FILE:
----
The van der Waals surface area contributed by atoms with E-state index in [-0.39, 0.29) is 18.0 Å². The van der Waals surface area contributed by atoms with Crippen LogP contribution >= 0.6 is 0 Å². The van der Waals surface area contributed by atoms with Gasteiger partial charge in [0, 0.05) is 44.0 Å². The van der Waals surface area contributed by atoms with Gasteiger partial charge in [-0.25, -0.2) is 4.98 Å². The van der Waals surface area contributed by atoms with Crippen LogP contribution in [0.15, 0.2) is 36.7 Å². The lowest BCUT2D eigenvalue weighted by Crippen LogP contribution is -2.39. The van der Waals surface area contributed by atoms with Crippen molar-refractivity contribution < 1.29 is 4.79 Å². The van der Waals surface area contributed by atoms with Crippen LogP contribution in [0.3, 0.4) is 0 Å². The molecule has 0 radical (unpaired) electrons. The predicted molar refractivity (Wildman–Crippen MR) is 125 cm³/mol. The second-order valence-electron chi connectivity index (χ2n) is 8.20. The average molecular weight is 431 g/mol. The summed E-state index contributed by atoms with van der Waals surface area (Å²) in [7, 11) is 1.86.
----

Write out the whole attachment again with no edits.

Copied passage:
The van der Waals surface area contributed by atoms with E-state index in [-0.39, 0.29) is 18.0 Å². The van der Waals surface area contributed by atoms with Crippen LogP contribution >= 0.6 is 0 Å². The van der Waals surface area contributed by atoms with Gasteiger partial charge in [0, 0.05) is 44.0 Å². The van der Waals surface area contributed by atoms with Gasteiger partial charge in [-0.25, -0.2) is 4.98 Å². The van der Waals surface area contributed by atoms with Crippen LogP contribution in [0.15, 0.2) is 36.7 Å². The lowest BCUT2D eigenvalue weighted by Crippen LogP contribution is -2.39. The van der Waals surface area contributed by atoms with Crippen molar-refractivity contribution < 1.29 is 4.79 Å². The van der Waals surface area contributed by atoms with Crippen LogP contribution in [0.3, 0.4) is 0 Å². The molecule has 0 radical (unpaired) electrons. The predicted molar refractivity (Wildman–Crippen MR) is 125 cm³/mol. The second-order valence-electron chi connectivity index (χ2n) is 8.20. The average molecular weight is 431 g/mol. The summed E-state index contributed by atoms with van der Waals surface area (Å²) in [7, 11) is 1.86.